Freight lines, coal logistics under threat as attacks tear through SA’s KwaZulu-Natal

VIOLENT attacks on retail centres, industrial assets, and infrastructure in KwaZulu-Natal province in South Africa could cripple the country’s freight logistics, said BusinessLive citing the state-run company, Transnet.

The Durban and Richards Bay ports have been negatively affected as the “entire supply chain is closed”, including the roads leading into and out of the ports, the publication said.

Transnet has declared a force majeure on the 688km line that links Durban and Gauteng. It is regarded as the most important general freight rail route in South Africa, said BusinessLive.

Work attendance was a growing problem. The protests, which had claimed the lives of 72 people as of Wednesday, have interrupted food and fuel supplies to residential homes. Port employees were focusing on securing their domestic security, BusinessLive said.

There were not enough people to load and unload ships, move cargo around and plan operations, bringing the two harbours to a virtual standstill, it said.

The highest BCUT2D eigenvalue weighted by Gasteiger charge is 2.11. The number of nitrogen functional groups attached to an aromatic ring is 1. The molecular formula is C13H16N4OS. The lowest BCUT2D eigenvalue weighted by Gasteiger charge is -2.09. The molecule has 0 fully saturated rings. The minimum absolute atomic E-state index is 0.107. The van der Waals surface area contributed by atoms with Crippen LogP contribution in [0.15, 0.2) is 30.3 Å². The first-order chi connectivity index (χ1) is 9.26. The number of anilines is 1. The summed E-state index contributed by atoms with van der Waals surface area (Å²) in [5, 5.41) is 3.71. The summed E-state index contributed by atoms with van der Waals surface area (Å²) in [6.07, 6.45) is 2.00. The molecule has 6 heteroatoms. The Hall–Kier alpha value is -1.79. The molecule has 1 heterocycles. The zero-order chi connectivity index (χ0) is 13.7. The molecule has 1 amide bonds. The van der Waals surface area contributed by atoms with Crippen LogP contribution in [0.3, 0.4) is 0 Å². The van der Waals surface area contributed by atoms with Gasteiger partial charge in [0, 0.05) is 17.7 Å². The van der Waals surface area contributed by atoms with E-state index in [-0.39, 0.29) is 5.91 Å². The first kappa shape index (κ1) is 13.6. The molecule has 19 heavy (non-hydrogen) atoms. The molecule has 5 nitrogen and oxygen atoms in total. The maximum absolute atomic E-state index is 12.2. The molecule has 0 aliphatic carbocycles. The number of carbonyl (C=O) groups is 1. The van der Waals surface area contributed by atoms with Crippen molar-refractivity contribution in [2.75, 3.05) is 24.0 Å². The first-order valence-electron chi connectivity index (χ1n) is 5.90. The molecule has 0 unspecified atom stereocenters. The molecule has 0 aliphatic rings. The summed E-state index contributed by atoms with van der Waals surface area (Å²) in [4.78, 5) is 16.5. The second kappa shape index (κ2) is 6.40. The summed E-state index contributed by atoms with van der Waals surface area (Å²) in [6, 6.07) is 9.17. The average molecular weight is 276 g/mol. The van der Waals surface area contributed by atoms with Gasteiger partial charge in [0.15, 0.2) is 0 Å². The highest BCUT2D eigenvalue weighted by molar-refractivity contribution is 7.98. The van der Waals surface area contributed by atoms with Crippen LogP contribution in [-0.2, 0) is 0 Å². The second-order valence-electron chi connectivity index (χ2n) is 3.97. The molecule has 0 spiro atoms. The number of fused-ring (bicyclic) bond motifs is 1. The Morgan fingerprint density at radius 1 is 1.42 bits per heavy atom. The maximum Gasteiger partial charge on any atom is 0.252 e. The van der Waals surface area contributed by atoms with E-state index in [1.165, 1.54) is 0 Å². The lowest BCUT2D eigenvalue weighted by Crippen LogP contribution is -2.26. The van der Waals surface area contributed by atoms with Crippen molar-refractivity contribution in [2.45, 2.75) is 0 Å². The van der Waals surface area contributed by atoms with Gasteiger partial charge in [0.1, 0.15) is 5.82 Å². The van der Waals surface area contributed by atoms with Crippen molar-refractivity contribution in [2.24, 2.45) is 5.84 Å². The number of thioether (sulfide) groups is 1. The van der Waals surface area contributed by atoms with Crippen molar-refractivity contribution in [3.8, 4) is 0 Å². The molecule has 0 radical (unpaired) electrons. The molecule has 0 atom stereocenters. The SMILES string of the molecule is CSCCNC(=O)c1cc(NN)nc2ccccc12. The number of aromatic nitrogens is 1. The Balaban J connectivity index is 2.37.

Mpumi Sithole, spokeswoman for Thungela Resources, South Africa’s largest exporter of coal, told BusinessLive that the Richards Bay Coal Terminal continued to operate efficiently in offloading trains coming into the terminal and loading vessels.

However, services at the Richards Bay port had been affected by low labour turnout, resulting in no vessel movement over the previous 24 hours.


Transnet has endured a difficult year so far.

It recently reported a second derailment this month. The first, on July 3 involving a train transporting coal to RBCT, led to suggestions by management that sabotage orchestrated by contractors might be the cause.

The civil disruption began following the imprisonment of former South African president, Jacob Zuma on July 7 who was found guilty of contempt of court by the Constitutional Court.  Since Zuma’s arrest last week and the high court’s denial of his appeal on Friday, protests have spread to major cities and townships in South Africa.

The protests have since degenerated into violent looting resulting in chaos in Durban and Johannesburg. Some mines have shut whilst the country’s largest oil refinery, Sapref, has been temporarily shut. The Minerals Council said on Wednesday the civil disorder would have a lasting negative impact on South Africa.